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SELECTBIO Conferences Stem Cells for Drug Discovery & Toxicity Screening 2017


Identification of Compounds that Restore FMR1 Gene Expression in Fragile X Syndrome

Daman Kumari, Staff Scientist, Laboratory of Cell and Molecular Biology, National Institute of Diabetes and Digestive and Kidney Diseases, National Institutes of Health (NIH)

Fragile X syndrome (FXS) is the leading cause of inherited cognitive disability and autism spectrum disorder. The most common mutation in FXS patients is the expansion of a CGG-repeat sequence in the 5’-untranslated region of the Fragile X Mental Retardation-1 (FMR1) gene to >200 repeats that causes transcriptional silencing and loss of its protein product, FMRP. Most of the available therapeutic options for FXS target behavioral symptoms and currently there is no cure. Identification of FMRP targets and the elucidation of molecular mechanisms involved in the disease pathology have lead to the development of drugs that target the altered signaling pathways in the brains of FXS patients. However, these strategies are limited by the fact that loss of FMRP affects multiple pathways. Given that the FMR1 gene is silenced in FXS by aberrant epigenetic modifications which can be reversed, and the fact that expanded CGG-repeats are not a part of the open reading frame which is otherwise normal, strategies aimed at restoring FMRP production may be worthwhile. We have used two parallel approaches to identify small molecule compounds that are capable of restoring FMR1 expression in FXS patient cells. These include an unbiased high throughput screening (HTS) approach for identifying compounds that restore FMRP expression, and elucidating the mechanism of FMR1 gene silencing to target specific pathways with known small molecule inhibitors for gene reactivation. We developed a sensitive and quantitative assay for FMRP detection and optimized it for HTS. Using this assay in pilot screens with FXS neural stem cells, we identified a few compounds that were able to increase FMRP expression. This provides proof of principle that screening large compound libraries might yield better hits that could be developed into lead compounds. We have also identified a role for FMR1 mRNA in its own gene silencing. Our data suggest that the ability to interfere with the recruitment of repressive chromatin modifiers by FMR1 mRNA to the gene will allow the development of strategies that specifically target the FMR1 locus for restoring gene expression.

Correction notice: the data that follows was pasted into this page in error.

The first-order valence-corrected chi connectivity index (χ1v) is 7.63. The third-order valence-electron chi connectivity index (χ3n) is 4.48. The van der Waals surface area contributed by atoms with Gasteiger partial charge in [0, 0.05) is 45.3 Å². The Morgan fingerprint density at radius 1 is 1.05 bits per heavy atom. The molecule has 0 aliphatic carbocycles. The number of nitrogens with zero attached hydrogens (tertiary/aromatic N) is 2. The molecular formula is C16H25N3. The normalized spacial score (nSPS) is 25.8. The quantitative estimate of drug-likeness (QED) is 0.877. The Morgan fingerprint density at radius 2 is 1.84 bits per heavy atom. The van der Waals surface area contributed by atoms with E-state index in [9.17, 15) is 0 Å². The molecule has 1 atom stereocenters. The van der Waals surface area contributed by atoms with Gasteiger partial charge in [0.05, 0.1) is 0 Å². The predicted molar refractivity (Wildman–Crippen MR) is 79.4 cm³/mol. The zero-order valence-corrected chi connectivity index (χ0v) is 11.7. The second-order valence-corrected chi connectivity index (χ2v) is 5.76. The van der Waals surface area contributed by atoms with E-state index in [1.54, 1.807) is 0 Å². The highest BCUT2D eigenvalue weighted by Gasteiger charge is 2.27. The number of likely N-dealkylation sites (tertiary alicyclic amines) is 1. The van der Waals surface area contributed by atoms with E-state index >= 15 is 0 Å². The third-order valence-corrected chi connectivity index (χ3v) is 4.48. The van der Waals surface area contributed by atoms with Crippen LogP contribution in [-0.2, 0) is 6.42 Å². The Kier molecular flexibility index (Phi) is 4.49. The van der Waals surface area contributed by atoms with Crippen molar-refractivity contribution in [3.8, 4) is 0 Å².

Add to Calendar ▼2017-07-10 00:00:002017-07-11 00:00:00Europe/LondonStem Cells for Drug Discovery and Toxicity Screening 2017Stem Cells for Drug Discovery and Toxicity Screening 2017 in Boston, USABoston,